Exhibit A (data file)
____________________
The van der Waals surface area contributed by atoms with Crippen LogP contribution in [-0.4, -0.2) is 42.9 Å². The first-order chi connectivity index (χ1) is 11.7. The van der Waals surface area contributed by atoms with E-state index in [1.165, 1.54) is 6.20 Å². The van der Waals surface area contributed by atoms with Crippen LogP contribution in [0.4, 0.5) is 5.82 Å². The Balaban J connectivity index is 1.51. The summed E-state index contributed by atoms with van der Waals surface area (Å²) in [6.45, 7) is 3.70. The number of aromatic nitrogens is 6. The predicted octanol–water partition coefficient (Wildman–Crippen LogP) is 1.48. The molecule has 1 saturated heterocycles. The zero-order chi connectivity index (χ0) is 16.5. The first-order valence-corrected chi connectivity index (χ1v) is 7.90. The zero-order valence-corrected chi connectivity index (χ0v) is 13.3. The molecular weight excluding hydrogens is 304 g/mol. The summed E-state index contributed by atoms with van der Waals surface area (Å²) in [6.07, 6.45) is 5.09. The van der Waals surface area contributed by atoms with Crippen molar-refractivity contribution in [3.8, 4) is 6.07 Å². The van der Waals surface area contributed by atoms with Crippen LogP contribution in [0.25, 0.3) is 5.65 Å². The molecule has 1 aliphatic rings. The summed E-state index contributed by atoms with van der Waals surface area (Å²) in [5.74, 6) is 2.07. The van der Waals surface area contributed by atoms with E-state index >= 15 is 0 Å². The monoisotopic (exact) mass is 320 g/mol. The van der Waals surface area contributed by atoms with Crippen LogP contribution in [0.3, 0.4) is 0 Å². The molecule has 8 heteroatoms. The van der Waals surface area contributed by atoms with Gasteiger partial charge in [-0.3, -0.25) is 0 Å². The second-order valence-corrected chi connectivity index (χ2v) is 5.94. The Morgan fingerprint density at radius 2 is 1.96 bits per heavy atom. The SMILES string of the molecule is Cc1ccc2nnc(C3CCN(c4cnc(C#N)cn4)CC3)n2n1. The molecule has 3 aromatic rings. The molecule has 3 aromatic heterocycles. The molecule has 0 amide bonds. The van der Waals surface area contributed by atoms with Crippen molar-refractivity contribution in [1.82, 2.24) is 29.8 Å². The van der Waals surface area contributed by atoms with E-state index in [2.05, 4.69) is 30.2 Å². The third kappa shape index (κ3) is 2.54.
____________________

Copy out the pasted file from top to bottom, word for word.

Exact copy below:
The van der Waals surface area contributed by atoms with Crippen LogP contribution in [-0.4, -0.2) is 42.9 Å². The first-order chi connectivity index (χ1) is 11.7. The van der Waals surface area contributed by atoms with E-state index in [1.165, 1.54) is 6.20 Å². The van der Waals surface area contributed by atoms with Crippen LogP contribution in [0.4, 0.5) is 5.82 Å². The Balaban J connectivity index is 1.51. The summed E-state index contributed by atoms with van der Waals surface area (Å²) in [6.45, 7) is 3.70. The number of aromatic nitrogens is 6. The predicted octanol–water partition coefficient (Wildman–Crippen LogP) is 1.48. The molecule has 1 saturated heterocycles. The zero-order chi connectivity index (χ0) is 16.5. The first-order valence-corrected chi connectivity index (χ1v) is 7.90. The zero-order valence-corrected chi connectivity index (χ0v) is 13.3. The molecular weight excluding hydrogens is 304 g/mol. The summed E-state index contributed by atoms with van der Waals surface area (Å²) in [6.07, 6.45) is 5.09. The van der Waals surface area contributed by atoms with Crippen molar-refractivity contribution in [3.8, 4) is 6.07 Å². The van der Waals surface area contributed by atoms with Crippen LogP contribution in [0.25, 0.3) is 5.65 Å². The molecule has 1 aliphatic rings. The summed E-state index contributed by atoms with van der Waals surface area (Å²) in [5.74, 6) is 2.07. The van der Waals surface area contributed by atoms with E-state index >= 15 is 0 Å². The monoisotopic (exact) mass is 320 g/mol. The van der Waals surface area contributed by atoms with Crippen LogP contribution in [0.3, 0.4) is 0 Å². The molecule has 8 heteroatoms. The van der Waals surface area contributed by atoms with Gasteiger partial charge in [-0.3, -0.25) is 0 Å². The second-order valence-corrected chi connectivity index (χ2v) is 5.94. The Morgan fingerprint density at radius 2 is 1.96 bits per heavy atom. The SMILES string of the molecule is Cc1ccc2nnc(C3CCN(c4cnc(C#N)cn4)CC3)n2n1. The molecule has 3 aromatic rings. The molecule has 3 aromatic heterocycles. The molecule has 0 amide bonds. The van der Waals surface area contributed by atoms with Crippen molar-refractivity contribution in [1.82, 2.24) is 29.8 Å². The van der Waals surface area contributed by atoms with E-state index in [2.05, 4.69) is 30.2 Å². The third kappa shape index (κ3) is 2.54.